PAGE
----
Growers always ask us how to handle issues they’re having trying to raise clones. Some growers had problems getting clones started, but others had problems growing them, so this week we wanted to share some common issues growers face when clipping, rooting and raising clones. Cloning Rule #1: Always Use Sterile Razors/Scalpels to Take Clippings
The first big thing growers overlook is using sterile equipment when taking clones. You wouldn’t let a doctor use a dirty, non-sterile scalpel on you, so you shouldn’t be using them to cut into your clones. Germs and bacteria from around your grow room- including mold, fungus- can be transmitted to your clones through the blade if it’s not clean. If you’re cutting into the plant with a dirty razor it won’t grow correctly (or at all, in most cases), so make sure your equipment is germ-free before using it to take clones. Now, some growers will tell you that so long as you disinfect them properly you can use the same shears you use to prune your branches to take clones. While this is true for the most part, we feel more comfortable using sealed, medical-grade scalpels or autoclaved razors to take cuttings to ensure that nothing harmful from the rest of your plant doesn’t harm your potential clone. Cloning Rule #2: Avoid Taking Clones from Sick/Infested Plants
Sometimes feeding your plants certain vitamins or ridding them of pests just isn't enough to save them. To save a plant species, some growers will take clones from sick or infested plants in hopes to grow a healthier one. Some suggest popping a new seed and starting fresh, but if that's not much of an option you'll want to think carefully about taking that clipping. Now, it should be noted that as long as the clipping is still relatively healthy (as opposed to the rest of the plant) it'll still take root. However, the healthier the clipping is the faster it'll root. Depending on how affected the clipping is, it can take much longer to root than healthier clones, which means you'll need to baby them and make sure they're not overwhelmed by their environment (lights, temperatures, humidity levels, etc...) It's also been seen that flowers and fruit may not be as large as they could be had the plant been grown from seed or cloned from a healthy plant. Remember that clones are trying to grow an entire plant from a single clipping, so it will need to do a lot of work to do so. If it has to also repair possible damage, that's more energy going to repairing damaged cells instead of creating and growing new cells. Cloning Rule #3: Avoid Using Nutrients Until Your Clones Are Transplanted
Clones are delicate, and if you give them nutrients before they’re ready you can severely damage the plant. However, there seem to be two schools of thought when it comes to when you should start giving your clones nutrients. Usually rooting gel, water, and humid conditions in your cloning trays are enough for roots to develop and for a clone to begin growing into a plant. But depending on the type of plants you have, how large or small the cut is, and how healthy it is, some growers prefer to wait a few days after being transplanted to give clones nutrients. When a plant’s a weak stage like this, giving it more nutrients than it can handle may backfire and instead of roots and leaves developing, you’ll see them lock up and wither. However, others don’t mind giving their rooted clones a minuscule amount of grow nutrients. This is done to help prepare the plant to take in more nutrients. It makes sense that if a plant is introduced to the nutrients it’ll receive once it’s transplanted it will reduce the likelihood of shock. When nutrients are given to clones, they are greatly reduced (we’re talking down to 1/8th of its strength- VERY small), so if you think your clones can take that minimal amount of nutrients proceed with caution. Otherwise, there’s nothing wrong with using pH’d water to feed your plants until they’ve been transplanted for a few days. Cloning Rule #4: Use CFL's, T5's, or LED's to Raise Clones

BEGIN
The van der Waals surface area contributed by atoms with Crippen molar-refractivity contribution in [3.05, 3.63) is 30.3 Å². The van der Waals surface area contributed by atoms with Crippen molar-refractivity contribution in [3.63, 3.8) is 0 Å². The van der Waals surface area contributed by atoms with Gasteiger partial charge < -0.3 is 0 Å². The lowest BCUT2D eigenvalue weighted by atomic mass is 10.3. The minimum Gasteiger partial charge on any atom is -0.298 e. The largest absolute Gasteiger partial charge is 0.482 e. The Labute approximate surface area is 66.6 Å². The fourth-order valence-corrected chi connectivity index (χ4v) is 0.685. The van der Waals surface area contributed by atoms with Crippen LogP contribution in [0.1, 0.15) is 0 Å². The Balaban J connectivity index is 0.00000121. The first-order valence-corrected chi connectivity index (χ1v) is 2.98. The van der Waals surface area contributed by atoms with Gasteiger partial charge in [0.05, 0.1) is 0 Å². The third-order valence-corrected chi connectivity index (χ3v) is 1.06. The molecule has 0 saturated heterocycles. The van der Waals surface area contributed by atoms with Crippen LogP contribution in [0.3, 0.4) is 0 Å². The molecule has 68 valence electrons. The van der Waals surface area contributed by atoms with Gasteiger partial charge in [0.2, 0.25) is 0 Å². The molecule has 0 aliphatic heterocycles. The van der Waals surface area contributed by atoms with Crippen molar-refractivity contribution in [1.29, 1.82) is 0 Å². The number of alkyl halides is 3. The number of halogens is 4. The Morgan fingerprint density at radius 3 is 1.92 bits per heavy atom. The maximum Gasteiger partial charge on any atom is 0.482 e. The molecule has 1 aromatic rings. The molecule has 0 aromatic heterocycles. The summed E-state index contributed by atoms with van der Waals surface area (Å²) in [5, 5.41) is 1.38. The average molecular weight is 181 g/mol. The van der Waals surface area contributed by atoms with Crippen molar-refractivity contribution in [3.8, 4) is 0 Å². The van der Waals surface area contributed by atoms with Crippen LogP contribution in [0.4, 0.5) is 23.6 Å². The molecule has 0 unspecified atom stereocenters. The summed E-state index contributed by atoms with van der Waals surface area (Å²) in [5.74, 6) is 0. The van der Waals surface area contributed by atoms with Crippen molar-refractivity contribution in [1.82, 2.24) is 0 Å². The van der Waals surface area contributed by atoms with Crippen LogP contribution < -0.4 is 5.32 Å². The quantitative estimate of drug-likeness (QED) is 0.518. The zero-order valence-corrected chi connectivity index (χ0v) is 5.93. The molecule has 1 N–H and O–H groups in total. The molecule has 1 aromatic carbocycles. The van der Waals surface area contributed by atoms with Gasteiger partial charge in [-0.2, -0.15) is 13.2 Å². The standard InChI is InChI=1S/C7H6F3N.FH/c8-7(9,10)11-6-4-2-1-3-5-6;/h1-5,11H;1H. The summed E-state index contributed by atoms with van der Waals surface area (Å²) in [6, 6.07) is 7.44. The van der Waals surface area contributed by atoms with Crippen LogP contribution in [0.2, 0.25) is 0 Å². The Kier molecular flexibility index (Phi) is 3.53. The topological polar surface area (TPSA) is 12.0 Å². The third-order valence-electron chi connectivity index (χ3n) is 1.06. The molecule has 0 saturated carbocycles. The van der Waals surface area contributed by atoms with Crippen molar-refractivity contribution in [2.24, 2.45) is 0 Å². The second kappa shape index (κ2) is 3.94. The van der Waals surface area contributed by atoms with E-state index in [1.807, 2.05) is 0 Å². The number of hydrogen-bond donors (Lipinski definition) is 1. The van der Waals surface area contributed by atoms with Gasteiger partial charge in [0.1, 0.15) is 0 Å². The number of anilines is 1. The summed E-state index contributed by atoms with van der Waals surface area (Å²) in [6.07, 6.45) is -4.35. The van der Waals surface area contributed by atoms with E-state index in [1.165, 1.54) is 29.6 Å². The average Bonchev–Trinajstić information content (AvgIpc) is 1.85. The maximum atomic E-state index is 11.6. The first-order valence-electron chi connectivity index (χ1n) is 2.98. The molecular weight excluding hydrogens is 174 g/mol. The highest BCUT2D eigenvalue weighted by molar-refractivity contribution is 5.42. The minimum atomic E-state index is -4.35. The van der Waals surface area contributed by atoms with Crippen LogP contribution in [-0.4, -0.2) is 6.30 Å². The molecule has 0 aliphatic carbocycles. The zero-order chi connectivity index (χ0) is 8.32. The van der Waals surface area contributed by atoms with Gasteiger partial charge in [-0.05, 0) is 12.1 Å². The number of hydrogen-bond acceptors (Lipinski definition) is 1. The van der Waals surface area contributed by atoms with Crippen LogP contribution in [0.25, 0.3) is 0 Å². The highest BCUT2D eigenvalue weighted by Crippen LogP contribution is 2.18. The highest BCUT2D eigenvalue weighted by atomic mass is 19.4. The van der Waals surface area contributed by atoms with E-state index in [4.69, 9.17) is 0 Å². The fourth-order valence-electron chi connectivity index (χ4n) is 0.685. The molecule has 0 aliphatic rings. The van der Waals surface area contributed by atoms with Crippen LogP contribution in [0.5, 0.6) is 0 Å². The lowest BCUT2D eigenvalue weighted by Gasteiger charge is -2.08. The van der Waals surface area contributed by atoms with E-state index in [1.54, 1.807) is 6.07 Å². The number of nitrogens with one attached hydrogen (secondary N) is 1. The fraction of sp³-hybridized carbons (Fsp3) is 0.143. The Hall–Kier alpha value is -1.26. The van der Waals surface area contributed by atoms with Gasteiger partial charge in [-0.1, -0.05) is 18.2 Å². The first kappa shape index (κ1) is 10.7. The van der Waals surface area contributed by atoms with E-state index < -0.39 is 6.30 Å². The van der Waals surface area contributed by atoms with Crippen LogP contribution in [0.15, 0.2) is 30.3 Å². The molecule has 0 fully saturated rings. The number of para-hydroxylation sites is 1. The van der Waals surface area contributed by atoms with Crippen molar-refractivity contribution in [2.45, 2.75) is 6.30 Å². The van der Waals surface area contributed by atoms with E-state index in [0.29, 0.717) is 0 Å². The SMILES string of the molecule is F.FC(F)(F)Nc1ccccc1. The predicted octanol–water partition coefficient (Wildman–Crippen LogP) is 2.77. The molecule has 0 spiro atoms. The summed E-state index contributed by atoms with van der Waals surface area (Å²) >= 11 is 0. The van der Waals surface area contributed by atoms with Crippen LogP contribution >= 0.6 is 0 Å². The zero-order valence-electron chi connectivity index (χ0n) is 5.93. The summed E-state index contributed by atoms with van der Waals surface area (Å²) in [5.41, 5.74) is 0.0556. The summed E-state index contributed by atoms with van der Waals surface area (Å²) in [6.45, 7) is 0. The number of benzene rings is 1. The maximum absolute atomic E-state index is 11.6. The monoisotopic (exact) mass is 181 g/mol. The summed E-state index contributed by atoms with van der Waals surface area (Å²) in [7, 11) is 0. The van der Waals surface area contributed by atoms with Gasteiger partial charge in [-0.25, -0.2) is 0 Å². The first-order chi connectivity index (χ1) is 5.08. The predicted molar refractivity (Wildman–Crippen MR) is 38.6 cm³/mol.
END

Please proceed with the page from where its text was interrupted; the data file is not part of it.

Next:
Another issue growers have when they raise clones is overpowering them with light. Clones need plenty of light to root and grow, but that light needs to be less intense than what you'll use once it's transplanted. T5 and CFL grow lights can offer your clones the vegging (blue) spectrum they need without the intensity that could take it out. That's why you can (and should) hang them close to your plants without damaging them. Otherwise, an HID of the same size would overheat those young plants. If you're looking to go the LED route keep in mind how intense the lights are. LED's are becoming increasingly efficient and much more effective than other forms of light out there- but that may not be the best thing for young plants. When choosing LED's, make sure to go for something in the 35-50w range at the highest. As for spectrum, we suggest going with a dual-band or all-blue LED light to help stimulate vegetative growth.

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